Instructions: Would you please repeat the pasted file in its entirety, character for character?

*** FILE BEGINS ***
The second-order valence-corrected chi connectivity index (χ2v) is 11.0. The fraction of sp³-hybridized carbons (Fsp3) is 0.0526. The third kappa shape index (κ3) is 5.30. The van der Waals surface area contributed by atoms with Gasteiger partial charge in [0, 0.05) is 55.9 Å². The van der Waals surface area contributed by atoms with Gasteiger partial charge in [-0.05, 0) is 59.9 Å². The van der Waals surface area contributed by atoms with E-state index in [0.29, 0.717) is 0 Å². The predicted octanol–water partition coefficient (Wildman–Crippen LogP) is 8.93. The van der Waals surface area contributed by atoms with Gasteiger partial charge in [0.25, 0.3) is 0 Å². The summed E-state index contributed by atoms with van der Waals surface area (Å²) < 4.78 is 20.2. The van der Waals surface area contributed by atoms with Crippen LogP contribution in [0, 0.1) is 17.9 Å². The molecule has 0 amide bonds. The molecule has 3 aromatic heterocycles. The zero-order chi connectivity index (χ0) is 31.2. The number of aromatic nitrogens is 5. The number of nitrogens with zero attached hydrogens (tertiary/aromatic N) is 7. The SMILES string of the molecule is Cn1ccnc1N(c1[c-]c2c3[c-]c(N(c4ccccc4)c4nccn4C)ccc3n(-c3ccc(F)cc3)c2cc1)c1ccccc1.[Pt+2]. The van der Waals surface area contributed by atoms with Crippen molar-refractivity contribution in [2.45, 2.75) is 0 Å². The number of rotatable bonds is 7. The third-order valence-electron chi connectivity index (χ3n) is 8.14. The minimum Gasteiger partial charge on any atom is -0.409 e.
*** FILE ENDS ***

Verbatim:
The second-order valence-corrected chi connectivity index (χ2v) is 11.0. The fraction of sp³-hybridized carbons (Fsp3) is 0.0526. The third kappa shape index (κ3) is 5.30. The van der Waals surface area contributed by atoms with Gasteiger partial charge in [0, 0.05) is 55.9 Å². The van der Waals surface area contributed by atoms with Gasteiger partial charge in [-0.05, 0) is 59.9 Å². The van der Waals surface area contributed by atoms with E-state index in [0.29, 0.717) is 0 Å². The predicted octanol–water partition coefficient (Wildman–Crippen LogP) is 8.93. The van der Waals surface area contributed by atoms with Gasteiger partial charge in [0.25, 0.3) is 0 Å². The summed E-state index contributed by atoms with van der Waals surface area (Å²) < 4.78 is 20.2. The van der Waals surface area contributed by atoms with Crippen LogP contribution in [0, 0.1) is 17.9 Å². The molecule has 0 amide bonds. The molecule has 3 aromatic heterocycles. The zero-order chi connectivity index (χ0) is 31.2. The number of aromatic nitrogens is 5. The number of nitrogens with zero attached hydrogens (tertiary/aromatic N) is 7. The SMILES string of the molecule is Cn1ccnc1N(c1[c-]c2c3[c-]c(N(c4ccccc4)c4nccn4C)ccc3n(-c3ccc(F)cc3)c2cc1)c1ccccc1.[Pt+2]. The van der Waals surface area contributed by atoms with Crippen molar-refractivity contribution in [2.45, 2.75) is 0 Å². The number of rotatable bonds is 7. The third-order valence-electron chi connectivity index (χ3n) is 8.14. The minimum Gasteiger partial charge on any atom is -0.409 e.